The Indomitable Gall

Re: Shocker

Not sure about that myself.

I give the SNP one term post-independence before they collapse and end up reforming into something entirely different.

The SNP currently has several strands of appeal

1. Single-issue voters -- independence or bust

2. Perception of Scottish chapters of UK big 3 parties as "branch offices" representing the party over constituents

3. People who like SNP policies.

Group 3 has expanded significantly based on how the SNP have governed in 3 consecutive parliaments, but without groups 1 and 2, they'll be unable to command a majority.

That means that in the event of independence, there will be a rapid restructuring of the Labour, Conservative and LibDem parties north of the border, and a resurgence of Scottish Labour voting.

The Indomitable Gall

Re: Shocker

No-one's suggesting otherwise.

The Indomitable Gall

Re: "Donald, where's your troosers?"

Which anti-English attitudes?

I keep hearing claims of Anglophobia, but with no specific allegations.

Are there anglophobes in Scotland? Yes.

Are some of them members of the SNP? No doubt.

Are they anything other than fringe elements? As far as I know, no.

The Indomitable Gall

Re: "Donald, where's your troosers?"

That's an adjective.

The Indomitable Gall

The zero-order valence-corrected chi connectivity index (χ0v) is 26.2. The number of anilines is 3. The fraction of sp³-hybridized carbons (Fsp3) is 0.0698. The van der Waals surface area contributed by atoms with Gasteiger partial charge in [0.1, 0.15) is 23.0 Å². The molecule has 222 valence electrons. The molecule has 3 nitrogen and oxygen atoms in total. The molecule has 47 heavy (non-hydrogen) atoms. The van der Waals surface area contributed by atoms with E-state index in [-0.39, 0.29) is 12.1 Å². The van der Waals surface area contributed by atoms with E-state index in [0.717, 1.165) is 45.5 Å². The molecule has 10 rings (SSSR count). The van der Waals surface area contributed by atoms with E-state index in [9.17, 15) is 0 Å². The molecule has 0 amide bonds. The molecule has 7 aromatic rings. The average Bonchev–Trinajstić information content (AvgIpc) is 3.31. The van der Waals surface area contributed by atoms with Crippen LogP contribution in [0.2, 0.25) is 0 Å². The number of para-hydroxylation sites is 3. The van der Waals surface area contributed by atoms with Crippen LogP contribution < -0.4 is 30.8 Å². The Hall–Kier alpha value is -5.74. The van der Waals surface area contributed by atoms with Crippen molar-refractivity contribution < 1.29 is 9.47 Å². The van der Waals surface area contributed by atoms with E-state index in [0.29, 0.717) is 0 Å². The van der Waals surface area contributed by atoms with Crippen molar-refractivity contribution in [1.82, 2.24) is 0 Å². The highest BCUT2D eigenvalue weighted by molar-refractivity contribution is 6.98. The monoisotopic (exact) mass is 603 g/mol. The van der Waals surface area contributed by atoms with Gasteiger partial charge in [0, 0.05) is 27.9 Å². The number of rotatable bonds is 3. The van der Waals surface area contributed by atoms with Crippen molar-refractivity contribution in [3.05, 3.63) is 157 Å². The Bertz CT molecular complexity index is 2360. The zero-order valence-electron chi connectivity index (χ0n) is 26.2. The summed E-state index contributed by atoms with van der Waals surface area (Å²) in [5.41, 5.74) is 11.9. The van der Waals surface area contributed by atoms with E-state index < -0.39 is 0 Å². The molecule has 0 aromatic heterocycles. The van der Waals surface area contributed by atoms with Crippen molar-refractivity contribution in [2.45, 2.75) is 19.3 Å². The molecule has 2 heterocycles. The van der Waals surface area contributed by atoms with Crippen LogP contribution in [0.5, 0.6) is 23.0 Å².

Why not? We've already got about five Free Kirks...

The Indomitable Gall

Re: Alba

Isn't that just Argos's own brand for rebadged Chinese commodity electronics? Were they ever available in Dixons?

The Indomitable Gall

Re: Purdah should not apply here

I would imagine that during purdah it'll be a matter for the Electoral Commission, hence the ICO's reluctance to get involved. Imagine if both investigated and came to different conclusions -- messy.

The Indomitable Gall

Re: The Scottish People's Front.

The people of Back would like to have a word with you about the appropriation of their name for their home by your party.

'Best tech employer of the year' threatened trainee with £15k penalty fee for quitting to look after his sick mum

The Indomitable Gall

Re: Matthew and Son

The cake is a lie.

The Indomitable Gall

Re: "top business and technology professionals"

2x ?

I though contractor rates were 3 to 5x salary.

Windows to become emulation layer atop Linux kernel, predicts Eric Raymond

The Indomitable Gall

Re: Edge using chromium

Puppies are better than kittens.

TCL's latest e-ink tech looks good on paper, but Chinese giant will have to back up extraordinary claims

The Indomitable Gall

Re: Looking forward to seeing this in action

To paraphrase:

"Cheap last gen tech is awful therefore this cutting edge future tech will be awful too."

Yes, it's highly likely they're overegging the pudding here, but you can't know for sure it will be in any way comparable to what we've seen so far.

Epic move: Judge says Apple can't revoke Unreal Engine dev tools, asks 'Where does the 30 per cent come from?'

The Indomitable Gall